The Knesset, or the Parliament building, is just below the Jerusalem Bird Observatory, which is located in the city’s center. In order to improve the tourist experience and the beauty of this natural area where birds and birdwatchers may congregate, a visitor center, first living structure, also opened at the site in January 2010. The location, which is a lovely spot to explore amidst the activity of contemporary Jerusalem, also has a research facility in addition to the observatory and tourist center.
HISTORY OF THE OBSERVATORY
There are two aspects about this that are quite intriguing, even if you are not a bird observer. The site is the first thing to note; it sits on a hill with simply the Israeli Supreme Court, the Knesset, and the center. Second, the brand-new tourist center is first “living building.” Not only was it mostly built from recycled materials, but it was also planned to not interfere with the local ecosystem. To allow animals and birds to dig burrows, holes have been drilled into the stone walls, which were constructed using leftover stone from a nearby construction site. Even rare porcupines live in a family underneath the vent for the air conditioner!
Tens of thousands of birds fly over the sky twice a year as they migrate south for the winter and north for the summer. Keep in mind that Israel is a crucial node on the main rift-valley bird migration path. Hence, there is another green lung in Jerusalem that is waiting for your visit, whether you are a bird watcher, an environmentalist, or are just interested in the birds (or the architecture)!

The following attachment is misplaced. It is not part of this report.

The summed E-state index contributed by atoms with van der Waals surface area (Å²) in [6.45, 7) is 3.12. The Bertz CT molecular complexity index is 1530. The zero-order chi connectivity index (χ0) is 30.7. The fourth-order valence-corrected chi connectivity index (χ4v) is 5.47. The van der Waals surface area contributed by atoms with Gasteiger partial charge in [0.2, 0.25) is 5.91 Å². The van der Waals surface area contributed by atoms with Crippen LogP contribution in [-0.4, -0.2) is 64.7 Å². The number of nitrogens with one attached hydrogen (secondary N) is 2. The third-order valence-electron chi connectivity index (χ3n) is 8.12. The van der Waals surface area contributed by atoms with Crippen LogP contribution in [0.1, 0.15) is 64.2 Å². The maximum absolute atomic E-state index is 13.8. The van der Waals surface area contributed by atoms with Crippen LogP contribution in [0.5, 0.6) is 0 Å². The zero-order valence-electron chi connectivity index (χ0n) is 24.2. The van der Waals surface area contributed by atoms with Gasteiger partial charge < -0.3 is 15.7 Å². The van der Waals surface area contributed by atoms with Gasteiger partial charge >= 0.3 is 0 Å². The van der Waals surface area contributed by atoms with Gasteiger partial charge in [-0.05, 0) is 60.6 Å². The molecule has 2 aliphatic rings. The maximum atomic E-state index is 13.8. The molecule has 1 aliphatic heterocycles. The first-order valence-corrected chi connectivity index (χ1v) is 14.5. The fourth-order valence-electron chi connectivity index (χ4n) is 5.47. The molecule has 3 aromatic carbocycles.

Few capital cities in the world exhibit such a variety of bird life in the middle of the metropolis as Jerusalem does. Between the Israeli Supreme Court and the Knesset, the parliament’s building, the Jerusalem Bird Observatory (JBO) has 5,000 square meters of space. The observatory provides environmental and conservation activities, birding trips, and even houses a birdwatching club for both adults and children.
One of the primary bird migratory routes passes through holy land. Ornithologists now have the perfect instrument for tracking bird numbers and doing conservation research. Wrynecks, Palestine sunbirds, collared flycatchers, thrush nightingales, masked and red-backed shrikes, hawfinches, European robins, and bulbuls are among the birds that frequently stop by the bird observatory. The hoopoe, national bird.